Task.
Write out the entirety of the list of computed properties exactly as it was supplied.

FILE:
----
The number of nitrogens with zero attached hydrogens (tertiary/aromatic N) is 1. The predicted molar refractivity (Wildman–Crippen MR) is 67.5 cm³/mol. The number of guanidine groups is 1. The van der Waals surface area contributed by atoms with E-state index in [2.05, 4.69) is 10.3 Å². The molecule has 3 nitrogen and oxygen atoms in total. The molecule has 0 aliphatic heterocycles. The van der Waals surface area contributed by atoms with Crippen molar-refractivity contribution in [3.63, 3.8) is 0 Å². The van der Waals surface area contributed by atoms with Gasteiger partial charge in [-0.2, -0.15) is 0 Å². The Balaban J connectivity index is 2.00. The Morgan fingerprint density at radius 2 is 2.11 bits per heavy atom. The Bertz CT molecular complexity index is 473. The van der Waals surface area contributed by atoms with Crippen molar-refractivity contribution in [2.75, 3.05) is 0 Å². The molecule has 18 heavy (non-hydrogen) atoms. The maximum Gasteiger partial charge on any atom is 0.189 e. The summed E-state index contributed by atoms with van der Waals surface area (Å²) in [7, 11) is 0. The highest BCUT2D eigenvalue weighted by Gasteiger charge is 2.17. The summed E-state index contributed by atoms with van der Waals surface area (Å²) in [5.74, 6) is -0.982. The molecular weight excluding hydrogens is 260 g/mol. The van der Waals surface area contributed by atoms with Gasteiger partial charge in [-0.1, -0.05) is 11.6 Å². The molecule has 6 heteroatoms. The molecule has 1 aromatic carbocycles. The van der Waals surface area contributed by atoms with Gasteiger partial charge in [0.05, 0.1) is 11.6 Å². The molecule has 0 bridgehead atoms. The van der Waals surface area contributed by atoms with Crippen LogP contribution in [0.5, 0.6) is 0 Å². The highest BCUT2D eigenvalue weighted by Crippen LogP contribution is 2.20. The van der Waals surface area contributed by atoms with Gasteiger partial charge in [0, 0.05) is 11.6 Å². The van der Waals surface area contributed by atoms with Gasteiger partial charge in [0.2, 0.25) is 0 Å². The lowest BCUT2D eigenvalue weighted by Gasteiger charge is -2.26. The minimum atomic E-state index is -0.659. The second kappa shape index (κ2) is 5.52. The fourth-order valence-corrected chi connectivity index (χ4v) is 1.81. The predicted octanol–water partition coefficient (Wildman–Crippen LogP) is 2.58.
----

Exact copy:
The number of nitrogens with zero attached hydrogens (tertiary/aromatic N) is 1. The predicted molar refractivity (Wildman–Crippen MR) is 67.5 cm³/mol. The number of guanidine groups is 1. The van der Waals surface area contributed by atoms with E-state index in [2.05, 4.69) is 10.3 Å². The molecule has 3 nitrogen and oxygen atoms in total. The molecule has 0 aliphatic heterocycles. The van der Waals surface area contributed by atoms with Crippen molar-refractivity contribution in [3.63, 3.8) is 0 Å². The van der Waals surface area contributed by atoms with Gasteiger partial charge in [-0.2, -0.15) is 0 Å². The Balaban J connectivity index is 2.00. The Morgan fingerprint density at radius 2 is 2.11 bits per heavy atom. The Bertz CT molecular complexity index is 473. The van der Waals surface area contributed by atoms with Crippen molar-refractivity contribution in [2.75, 3.05) is 0 Å². The molecule has 18 heavy (non-hydrogen) atoms. The maximum Gasteiger partial charge on any atom is 0.189 e. The summed E-state index contributed by atoms with van der Waals surface area (Å²) in [7, 11) is 0. The highest BCUT2D eigenvalue weighted by Gasteiger charge is 2.17. The summed E-state index contributed by atoms with van der Waals surface area (Å²) in [5.74, 6) is -0.982. The molecular weight excluding hydrogens is 260 g/mol. The van der Waals surface area contributed by atoms with Gasteiger partial charge in [-0.1, -0.05) is 11.6 Å². The molecule has 6 heteroatoms. The molecule has 1 aromatic carbocycles. The van der Waals surface area contributed by atoms with Gasteiger partial charge in [0.05, 0.1) is 11.6 Å². The molecule has 0 bridgehead atoms. The van der Waals surface area contributed by atoms with Crippen LogP contribution in [0.5, 0.6) is 0 Å². The highest BCUT2D eigenvalue weighted by Crippen LogP contribution is 2.20. The van der Waals surface area contributed by atoms with Gasteiger partial charge in [0, 0.05) is 11.6 Å². The van der Waals surface area contributed by atoms with Gasteiger partial charge in [0.2, 0.25) is 0 Å². The lowest BCUT2D eigenvalue weighted by Gasteiger charge is -2.26. The minimum atomic E-state index is -0.659. The second kappa shape index (κ2) is 5.52. The fourth-order valence-corrected chi connectivity index (χ4v) is 1.81. The predicted octanol–water partition coefficient (Wildman–Crippen LogP) is 2.58.